Search ForexCrunch
  • USD/CHF has been trading sideways for most of the day on Monday within a tight 0.8900-0.8920 range.
  • Amid early Asia Pacific session USD strength, the pair made a few attempts at breaking the 0.8920 level, but broadly failed.

USD/CHF has been trading sideways for most of the day on Monday within a tight 0.8900-0.8920 range, amid quiet and low volume trading conditions on account of the absence of US market participants, who are away for MLK Day.

Amid early Asia Pacific session USD strength, the pair made a few attempts at breaking the 0.8920 level, an area which has capped the price action since early December, though to no avail. Markets are likely to find more directly upon the return of US players to the market on Tuesday following their long weekend, after which time FX pairs will be much more likely to break out of recent ranges.

Until then, 0.8920 remains the level of resistance to watch for USD/CHF. A break above this level would open the door to an extension upwards to the pair’s 50-day moving average at just above 0.8950. Failure could see the pair grind back down to the south towards last week’s lows which coincided with the 21-day moving average in the 0.8850s. If the Dollar Index continues to advance and manages to break above 91.00, then USD/CHF is looking at the upside of these two potential scenarios.

Driving the week

Key events for USD traders to watch this week predominantly revolve around US politics; former Fed Chair and US Secretary of the Treasury Janet Yellen testifies to the US Congress on Tuesday. Much of her prepared remarks have already been released; Yellen is set to declare that it is time to “act big” regarding fiscal stimulus to aid with the recovery given that government borrowing costs are so low. Absent more economic aid, Yellen says she sees the risk of a longer, more painful recession.

Moreover, Yellen is expected to clarify the US government’s position on the US dollar; she is expected to make it clear that the US will not seek to purposely weaken the US dollar. According to the Wall Street Journal, Yellen will say that “the value of the U.S. dollar and other currencies should be determined by markets. Markets adjust to reflect variations in economic performance and generally facilitate adjustments in the global economy” if asked about the incoming administration’s dollar policy.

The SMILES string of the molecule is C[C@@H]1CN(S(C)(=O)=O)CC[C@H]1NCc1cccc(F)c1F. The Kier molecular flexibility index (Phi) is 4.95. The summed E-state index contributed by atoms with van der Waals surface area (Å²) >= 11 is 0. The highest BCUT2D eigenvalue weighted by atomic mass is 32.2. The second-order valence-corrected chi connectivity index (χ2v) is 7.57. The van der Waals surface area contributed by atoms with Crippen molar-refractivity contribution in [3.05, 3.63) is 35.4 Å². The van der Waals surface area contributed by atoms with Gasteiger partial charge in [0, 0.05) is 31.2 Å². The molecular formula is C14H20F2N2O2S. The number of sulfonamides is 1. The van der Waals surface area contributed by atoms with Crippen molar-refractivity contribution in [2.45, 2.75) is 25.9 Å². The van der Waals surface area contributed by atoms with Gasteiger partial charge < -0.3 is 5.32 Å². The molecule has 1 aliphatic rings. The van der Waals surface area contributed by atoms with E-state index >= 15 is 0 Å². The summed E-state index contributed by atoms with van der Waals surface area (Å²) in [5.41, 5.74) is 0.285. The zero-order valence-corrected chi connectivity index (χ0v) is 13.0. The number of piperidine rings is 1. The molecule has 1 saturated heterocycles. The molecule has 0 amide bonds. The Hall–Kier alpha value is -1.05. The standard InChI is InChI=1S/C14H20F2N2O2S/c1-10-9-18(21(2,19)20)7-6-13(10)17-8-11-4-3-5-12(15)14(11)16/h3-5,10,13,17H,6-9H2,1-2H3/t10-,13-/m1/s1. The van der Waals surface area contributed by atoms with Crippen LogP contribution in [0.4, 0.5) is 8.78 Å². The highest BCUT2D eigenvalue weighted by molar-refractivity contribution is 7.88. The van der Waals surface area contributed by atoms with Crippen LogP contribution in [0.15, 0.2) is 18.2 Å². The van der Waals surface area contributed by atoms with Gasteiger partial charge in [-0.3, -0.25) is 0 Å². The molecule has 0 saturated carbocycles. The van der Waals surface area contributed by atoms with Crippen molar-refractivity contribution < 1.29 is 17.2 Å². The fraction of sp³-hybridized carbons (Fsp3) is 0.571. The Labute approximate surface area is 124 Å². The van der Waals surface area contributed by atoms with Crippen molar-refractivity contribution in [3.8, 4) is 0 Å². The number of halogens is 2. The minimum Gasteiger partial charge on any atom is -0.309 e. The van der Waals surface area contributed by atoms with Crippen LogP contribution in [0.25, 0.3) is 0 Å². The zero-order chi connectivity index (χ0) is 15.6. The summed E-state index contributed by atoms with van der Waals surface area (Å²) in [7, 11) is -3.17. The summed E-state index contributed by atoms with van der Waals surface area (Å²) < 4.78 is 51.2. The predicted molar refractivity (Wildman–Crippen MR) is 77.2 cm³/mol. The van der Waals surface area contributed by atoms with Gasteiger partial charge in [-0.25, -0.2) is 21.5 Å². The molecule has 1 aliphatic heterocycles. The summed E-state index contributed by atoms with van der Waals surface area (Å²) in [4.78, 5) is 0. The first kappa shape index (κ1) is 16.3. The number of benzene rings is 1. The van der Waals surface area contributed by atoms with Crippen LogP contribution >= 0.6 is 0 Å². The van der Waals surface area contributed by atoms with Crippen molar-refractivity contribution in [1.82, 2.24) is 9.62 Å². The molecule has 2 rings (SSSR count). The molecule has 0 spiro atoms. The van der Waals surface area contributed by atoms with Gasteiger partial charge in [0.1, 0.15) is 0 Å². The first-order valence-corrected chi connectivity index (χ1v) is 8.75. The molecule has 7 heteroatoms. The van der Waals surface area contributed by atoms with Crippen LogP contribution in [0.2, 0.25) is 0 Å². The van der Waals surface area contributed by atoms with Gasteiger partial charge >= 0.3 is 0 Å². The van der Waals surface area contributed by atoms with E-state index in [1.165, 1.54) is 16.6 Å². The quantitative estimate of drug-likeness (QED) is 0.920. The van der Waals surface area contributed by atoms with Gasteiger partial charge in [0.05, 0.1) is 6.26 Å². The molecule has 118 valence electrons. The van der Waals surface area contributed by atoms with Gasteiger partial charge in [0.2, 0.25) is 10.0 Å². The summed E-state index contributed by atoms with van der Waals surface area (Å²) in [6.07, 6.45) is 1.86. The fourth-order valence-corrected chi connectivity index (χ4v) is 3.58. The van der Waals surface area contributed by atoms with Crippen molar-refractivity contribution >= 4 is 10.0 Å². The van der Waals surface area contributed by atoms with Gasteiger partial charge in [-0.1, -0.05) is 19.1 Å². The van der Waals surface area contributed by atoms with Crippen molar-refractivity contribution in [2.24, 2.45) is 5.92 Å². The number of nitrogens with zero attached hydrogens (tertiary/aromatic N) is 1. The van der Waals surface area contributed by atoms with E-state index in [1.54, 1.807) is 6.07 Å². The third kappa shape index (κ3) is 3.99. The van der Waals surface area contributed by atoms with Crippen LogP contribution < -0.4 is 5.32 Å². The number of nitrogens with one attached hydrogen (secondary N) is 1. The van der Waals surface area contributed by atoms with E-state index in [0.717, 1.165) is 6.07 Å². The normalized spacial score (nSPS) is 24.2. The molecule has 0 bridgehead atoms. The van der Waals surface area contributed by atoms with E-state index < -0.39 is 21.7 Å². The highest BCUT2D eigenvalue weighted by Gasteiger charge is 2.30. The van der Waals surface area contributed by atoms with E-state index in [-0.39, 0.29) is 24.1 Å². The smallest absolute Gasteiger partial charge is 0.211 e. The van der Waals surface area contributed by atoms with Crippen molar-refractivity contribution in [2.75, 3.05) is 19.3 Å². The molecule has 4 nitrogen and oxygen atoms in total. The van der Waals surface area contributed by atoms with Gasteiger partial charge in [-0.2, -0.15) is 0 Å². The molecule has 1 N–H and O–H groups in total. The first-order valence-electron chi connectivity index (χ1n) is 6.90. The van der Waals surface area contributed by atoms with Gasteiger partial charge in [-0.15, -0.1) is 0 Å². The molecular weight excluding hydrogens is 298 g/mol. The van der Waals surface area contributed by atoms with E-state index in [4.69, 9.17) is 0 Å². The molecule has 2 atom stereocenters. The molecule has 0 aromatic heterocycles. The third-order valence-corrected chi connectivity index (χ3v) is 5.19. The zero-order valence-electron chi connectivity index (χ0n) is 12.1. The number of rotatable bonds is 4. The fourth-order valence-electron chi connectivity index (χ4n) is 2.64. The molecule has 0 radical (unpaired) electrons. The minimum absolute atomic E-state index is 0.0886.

Any departure from such a policy could trigger some volatility in USD and in precious metals markets. However, calls for a weaker USD does not mean getting a weaker USD; outgoing US President Donald Trump spent much of the last four years calling for a weak USD to help US exporters but failed to get until right at the end of his term, and that was only to do with the Fed’s actions to combat the pandemic. His protectionist trade policies and fondness of fiscal stimulus were seen as a USD positive combination at the time.

Bank of Singapore analyst Moh Siong Sim notes that Yellen “is kind of signaling a hands-off approach, which is reverting to what had traditionally been the case before Trump… I think the dollar and financial markets will be less of a focus, in terms of verbal rhetoric, for the Treasury secretary and the key focus will be getting policy implemented in terms of fiscal relief”.

Biden’s inauguration, which takes place on Thursday, will be scrutinised for any more commentary on fiscal stimulus, with doubts growing that the incoming President will be able to deliver the whole $1.9T promised package. Any hints of violence might also cause some jitters, as the violence on Capital Hill did earlier in the month, though, with security forces much better prepared this time around, things are expected to go smoothly.

More broadly, risk appetite, what happens with US bond yields (if they continue to rise this could be USD positive) and surprise negative events in the EU, like an Italian election, will all affect USD/CHF (with the latter to benefit European safe haven CHF).

USD/CHF four hour chart